The first version of Office 365 replaced BPOS with a new infrastructure based around Exchange 2010, Lync 2010, and SharePoint 2010, all of which had been redesigned to better support multitenancy. The new infrastructure results in lower operating costs for Microsoft, since one server farm can support more than one organization (tenant), which has resulted in lower Office 365 prices for customers as well. With the initial release of Office 365 in 2011, some customers expressed concern about the potential for security or compliance-related issues when sharing a farm with another organization. Microsoft responded by focusing on delivering a secure infrastructure and worked with third-party certifiers to prove compliance with certain certifications. (For a discussion of the compliance standards for which Office 365 has been certified, see the sidebar “Office 365 and Compliance Standards.”)

An update in 2012 delivered a multitenant edition of Office 365 intended for use by the U.S. government initially, with the expectation that it would be deployed to governments abroad.

Approaching Feature Parity with On-Premises

Exchange Online and SharePoint Online achieve close parity with Exchange 2013 and SharePoint 2013, but Lync Online continues to have a larger feature gap. Lync Online offers presence, instant messaging, Web conferencing, and limited connections to the public telephone network (in the United States and the United Kingdom), but it does not deliver enterprise telephony and private branch exchange integration as Lync Server 2013 does. Microsoft has announced an update to Lync Online, expected in mid-2014, intended to address this feature gap. The feature gap between hosted and on-premises is what may have caused some larger organizations to hold off on deploying the first iteration of Office 365. In that version, SharePoint Online was also quite limited when compared to its on-premises counterpart, SharePoint 2010. In particular, most business intelligence features available on-premises were not available online, but these have been added to the latest SharePoint Online service.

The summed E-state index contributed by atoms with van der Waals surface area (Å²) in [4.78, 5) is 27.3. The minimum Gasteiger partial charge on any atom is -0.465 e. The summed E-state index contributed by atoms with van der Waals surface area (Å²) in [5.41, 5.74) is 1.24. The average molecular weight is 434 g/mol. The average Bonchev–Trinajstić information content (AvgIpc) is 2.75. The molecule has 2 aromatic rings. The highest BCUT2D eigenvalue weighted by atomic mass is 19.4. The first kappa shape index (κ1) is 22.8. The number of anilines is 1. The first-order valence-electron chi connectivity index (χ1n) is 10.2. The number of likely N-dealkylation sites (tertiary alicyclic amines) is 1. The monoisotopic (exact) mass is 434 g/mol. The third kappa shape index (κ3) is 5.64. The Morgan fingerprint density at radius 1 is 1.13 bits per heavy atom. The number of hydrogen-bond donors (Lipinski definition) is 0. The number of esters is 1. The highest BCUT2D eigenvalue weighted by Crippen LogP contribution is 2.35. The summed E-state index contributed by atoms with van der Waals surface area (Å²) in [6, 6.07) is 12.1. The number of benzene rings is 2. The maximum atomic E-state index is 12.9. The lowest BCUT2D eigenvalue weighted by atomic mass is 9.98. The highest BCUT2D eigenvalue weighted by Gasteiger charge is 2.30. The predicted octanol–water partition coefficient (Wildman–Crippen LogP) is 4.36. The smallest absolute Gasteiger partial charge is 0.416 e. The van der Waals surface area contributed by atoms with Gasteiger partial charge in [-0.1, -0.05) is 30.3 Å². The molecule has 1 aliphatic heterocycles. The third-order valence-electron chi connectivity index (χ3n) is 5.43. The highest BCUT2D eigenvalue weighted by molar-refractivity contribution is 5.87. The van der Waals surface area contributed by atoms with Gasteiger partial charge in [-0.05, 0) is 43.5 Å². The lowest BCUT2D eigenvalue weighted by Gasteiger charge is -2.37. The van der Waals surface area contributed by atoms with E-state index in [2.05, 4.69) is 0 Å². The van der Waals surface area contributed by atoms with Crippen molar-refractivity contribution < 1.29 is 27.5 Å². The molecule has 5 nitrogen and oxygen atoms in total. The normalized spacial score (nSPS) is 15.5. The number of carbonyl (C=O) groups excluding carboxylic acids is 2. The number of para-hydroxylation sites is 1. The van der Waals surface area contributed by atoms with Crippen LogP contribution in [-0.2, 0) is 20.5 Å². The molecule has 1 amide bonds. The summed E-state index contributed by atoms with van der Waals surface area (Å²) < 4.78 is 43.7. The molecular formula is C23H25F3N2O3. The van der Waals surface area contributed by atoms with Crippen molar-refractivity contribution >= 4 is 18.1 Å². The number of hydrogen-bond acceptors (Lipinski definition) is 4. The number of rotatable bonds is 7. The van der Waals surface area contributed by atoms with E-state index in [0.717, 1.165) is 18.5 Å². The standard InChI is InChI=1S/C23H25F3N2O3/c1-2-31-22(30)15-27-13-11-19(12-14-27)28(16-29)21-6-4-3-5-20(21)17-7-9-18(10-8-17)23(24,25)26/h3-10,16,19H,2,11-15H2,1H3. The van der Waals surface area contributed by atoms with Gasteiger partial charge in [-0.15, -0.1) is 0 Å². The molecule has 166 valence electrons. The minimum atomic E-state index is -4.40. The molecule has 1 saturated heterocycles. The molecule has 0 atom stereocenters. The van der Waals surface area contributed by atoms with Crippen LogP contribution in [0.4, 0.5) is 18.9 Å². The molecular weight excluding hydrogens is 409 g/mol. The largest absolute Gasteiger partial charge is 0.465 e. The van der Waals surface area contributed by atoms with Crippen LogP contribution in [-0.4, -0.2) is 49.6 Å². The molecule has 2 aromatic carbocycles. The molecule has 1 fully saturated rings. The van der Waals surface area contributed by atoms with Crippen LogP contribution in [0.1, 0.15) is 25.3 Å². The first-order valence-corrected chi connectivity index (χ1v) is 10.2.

Downtime, Security Risks, and Other Limitations

Office 365 customers are frequently concerned with downtime and security, but other concerns include feature availability and migration costs. Migrating to Office 365 or any hosted service requires entrusting an organization’s key communication channels and data to another party. As a result, customers should ensure that they understand how their data will be secured, backed up, and recovered.

Office 365 has experienced several outages and some have been quite significant. Microsoft has improved the availability, reliability, and scalability of Office 365, but customers may want to evaluate Office 365 to ensure the service delivers on their uptime objectives.

Organizations considering Office 365 (or other hosted services) should review the significant migration complexity and costs. Exchange Online will generally be the largest migration effort, depending on the size of an organization and the current e-mail software and management tools in place. Although many partners can offer tools and assistance for migrating e-mail from on-premises to hosted services, few tools are available at this time to assist with migration to SharePoint Online or Lync Online, but partners should be familiar with the process for all three services. Although SharePoint Online now enables much broader customization and developer functionality than previously, it is more limited than a dedicated or on-premises version. Existing SharePoint applications, especially those developed on SharePoint 2007 or earlier, will require work to migrate them to SharePoint Online, as it is limited in the extensibility models it supports.

Manageability of Office 365

With this release of Office 365, Microsoft continues to support single sign-on with Active Directory on-premises through the use of Active Directory Federation Services (AD FS) and adds support for Active Directory federation through Windows Azure Active Directory. Office 365 now supports automatic, portable encryption of exported documents and e-mail through Information Rights Management (IRM) to the top two Enterprise editions of the service. This could help ease some security and compliance concerns of organizations skeptical of moving to cloud services.

Management of Office 365 has also been improved by adding PowerShell support for SharePoint Online. (PowerShell was already supported for users, subscriptions, and Exchange Online.) Hybrid deployments are supported for all three hosted services, enabling organizations to mix on-premises with cloud-based deployments.